1. A star-shaped figure (*) used chiefly to indicate an omission, a reference to a footnote, or an unattested word, sound, or affix.
2. Mathematics A symbol used to indicate multiplication, as in 2 * 3 = 6.
tr.v. as·ter·isked, as·ter·isk·ing, as·ter·isks
To mark with an asterisk.
[Middle English, from Late Latin asteriscus, from Greek asteriskos, diminutive of astēr, star; see ster-3 in the Appendix of Indo-European roots.]
Usage Note: The phonological phenomenon of metathesis involves the transposition of sounds or syllables in a word. Metathesis is responsible for the common rendering of ask as aks or ax. (This issue is discussed comprehensively at ax.) Similarly, one sometimes hears asterisk pronounced with the "sk" transposed to produce a (ks) sound, as though the word were spelled asterix or astericks. Then, perhaps because this symbol is often written as one of a series (as ***, for example), some people apparently infer that astericks is the plural of a singular asterick, pronounced with just a final (k) sound. In 2014, the Usage Panel overwhelmingly preferred the traditional pronunciation for asterisk, although 24 percent found the asterix pronunciation acceptable and 19 percent found asterick acceptable. A mere 7 percent personally preferred the asterix pronunciation, and only 6 percent preferred the asterick one. See Usage Note at ax2.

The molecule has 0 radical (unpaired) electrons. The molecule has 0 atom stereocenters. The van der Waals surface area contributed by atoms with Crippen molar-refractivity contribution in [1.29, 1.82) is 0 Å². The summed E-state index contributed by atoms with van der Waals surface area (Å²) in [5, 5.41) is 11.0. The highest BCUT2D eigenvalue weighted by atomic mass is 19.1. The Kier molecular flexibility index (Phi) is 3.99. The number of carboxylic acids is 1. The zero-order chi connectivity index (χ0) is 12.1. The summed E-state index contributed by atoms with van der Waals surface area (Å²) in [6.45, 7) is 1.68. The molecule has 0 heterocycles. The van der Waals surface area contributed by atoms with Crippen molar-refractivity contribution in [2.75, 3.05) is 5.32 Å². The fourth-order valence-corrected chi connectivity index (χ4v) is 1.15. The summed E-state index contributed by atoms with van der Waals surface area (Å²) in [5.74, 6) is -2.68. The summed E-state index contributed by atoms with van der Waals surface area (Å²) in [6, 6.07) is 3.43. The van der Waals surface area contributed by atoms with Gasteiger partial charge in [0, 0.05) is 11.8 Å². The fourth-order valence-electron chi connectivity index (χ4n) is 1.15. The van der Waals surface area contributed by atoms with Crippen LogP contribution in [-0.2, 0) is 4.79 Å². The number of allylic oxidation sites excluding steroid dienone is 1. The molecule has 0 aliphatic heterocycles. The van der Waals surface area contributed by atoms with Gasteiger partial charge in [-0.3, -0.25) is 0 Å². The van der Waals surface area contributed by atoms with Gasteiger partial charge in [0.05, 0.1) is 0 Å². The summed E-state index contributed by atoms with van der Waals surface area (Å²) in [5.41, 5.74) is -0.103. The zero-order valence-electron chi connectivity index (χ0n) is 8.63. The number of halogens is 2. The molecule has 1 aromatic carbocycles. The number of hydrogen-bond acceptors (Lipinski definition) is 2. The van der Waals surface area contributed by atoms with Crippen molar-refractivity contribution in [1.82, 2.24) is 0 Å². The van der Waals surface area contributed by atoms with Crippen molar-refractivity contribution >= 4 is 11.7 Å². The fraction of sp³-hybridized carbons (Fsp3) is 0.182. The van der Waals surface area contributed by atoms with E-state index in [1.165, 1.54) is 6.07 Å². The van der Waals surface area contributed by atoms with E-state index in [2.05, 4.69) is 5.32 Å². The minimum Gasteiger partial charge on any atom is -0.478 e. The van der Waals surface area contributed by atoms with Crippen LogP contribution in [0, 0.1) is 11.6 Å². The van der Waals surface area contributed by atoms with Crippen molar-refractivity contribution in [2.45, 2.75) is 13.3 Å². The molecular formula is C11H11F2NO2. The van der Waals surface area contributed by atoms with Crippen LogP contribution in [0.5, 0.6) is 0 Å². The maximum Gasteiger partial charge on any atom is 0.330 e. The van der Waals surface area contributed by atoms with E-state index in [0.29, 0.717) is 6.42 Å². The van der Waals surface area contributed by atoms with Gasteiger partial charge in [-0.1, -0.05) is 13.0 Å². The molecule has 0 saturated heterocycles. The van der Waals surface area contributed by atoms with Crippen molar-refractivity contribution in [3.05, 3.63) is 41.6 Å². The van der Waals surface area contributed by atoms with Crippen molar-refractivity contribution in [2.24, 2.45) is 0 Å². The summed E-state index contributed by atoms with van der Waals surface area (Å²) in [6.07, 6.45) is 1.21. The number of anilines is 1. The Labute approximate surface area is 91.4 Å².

The American Heritage® Dictionary of the English Language, Fifth Edition copyright ©2022 by HarperCollins Publishers. All rights reserved.
Indo-European & Semitic Roots Appendices
Thousands of entries in the dictionary include etymologies that trace their origins back to reconstructed proto-languages. You can obtain more information about these forms in our online appendices:
The Indo-European appendix covers nearly half of the Indo-European roots that have left their mark on English words. A more complete treatment of Indo-European roots and the English words derived from them is available in our Dictionary of Indo-European Roots.